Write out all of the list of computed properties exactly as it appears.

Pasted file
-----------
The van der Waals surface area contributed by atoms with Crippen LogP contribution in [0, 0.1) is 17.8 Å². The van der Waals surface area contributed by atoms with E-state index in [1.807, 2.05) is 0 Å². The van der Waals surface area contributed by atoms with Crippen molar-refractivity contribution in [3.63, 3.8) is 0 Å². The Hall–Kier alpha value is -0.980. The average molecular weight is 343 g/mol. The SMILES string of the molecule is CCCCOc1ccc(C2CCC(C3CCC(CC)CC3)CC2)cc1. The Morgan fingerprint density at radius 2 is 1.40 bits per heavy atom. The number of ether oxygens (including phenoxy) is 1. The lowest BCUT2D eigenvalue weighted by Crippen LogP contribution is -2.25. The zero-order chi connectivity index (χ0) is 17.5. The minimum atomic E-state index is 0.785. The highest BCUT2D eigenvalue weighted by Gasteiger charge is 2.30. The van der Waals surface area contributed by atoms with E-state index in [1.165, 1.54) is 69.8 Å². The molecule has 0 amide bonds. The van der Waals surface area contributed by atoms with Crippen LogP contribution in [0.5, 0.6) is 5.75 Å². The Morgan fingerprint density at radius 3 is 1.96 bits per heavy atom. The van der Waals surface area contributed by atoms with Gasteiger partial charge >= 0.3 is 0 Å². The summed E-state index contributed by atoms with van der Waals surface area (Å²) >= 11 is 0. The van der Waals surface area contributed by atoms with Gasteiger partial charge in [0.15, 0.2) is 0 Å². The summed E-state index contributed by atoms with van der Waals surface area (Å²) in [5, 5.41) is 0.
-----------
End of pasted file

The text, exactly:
The van der Waals surface area contributed by atoms with Crippen LogP contribution in [0, 0.1) is 17.8 Å². The van der Waals surface area contributed by atoms with E-state index in [1.807, 2.05) is 0 Å². The van der Waals surface area contributed by atoms with Crippen molar-refractivity contribution in [3.63, 3.8) is 0 Å². The Hall–Kier alpha value is -0.980. The average molecular weight is 343 g/mol. The SMILES string of the molecule is CCCCOc1ccc(C2CCC(C3CCC(CC)CC3)CC2)cc1. The Morgan fingerprint density at radius 2 is 1.40 bits per heavy atom. The number of ether oxygens (including phenoxy) is 1. The lowest BCUT2D eigenvalue weighted by Crippen LogP contribution is -2.25. The zero-order chi connectivity index (χ0) is 17.5. The minimum atomic E-state index is 0.785. The highest BCUT2D eigenvalue weighted by Gasteiger charge is 2.30. The van der Waals surface area contributed by atoms with E-state index in [1.165, 1.54) is 69.8 Å². The molecule has 0 amide bonds. The van der Waals surface area contributed by atoms with Crippen LogP contribution in [0.5, 0.6) is 5.75 Å². The Morgan fingerprint density at radius 3 is 1.96 bits per heavy atom. The van der Waals surface area contributed by atoms with Gasteiger partial charge >= 0.3 is 0 Å². The summed E-state index contributed by atoms with van der Waals surface area (Å²) >= 11 is 0. The van der Waals surface area contributed by atoms with Gasteiger partial charge in [0.15, 0.2) is 0 Å². The summed E-state index contributed by atoms with van der Waals surface area (Å²) in [5, 5.41) is 0.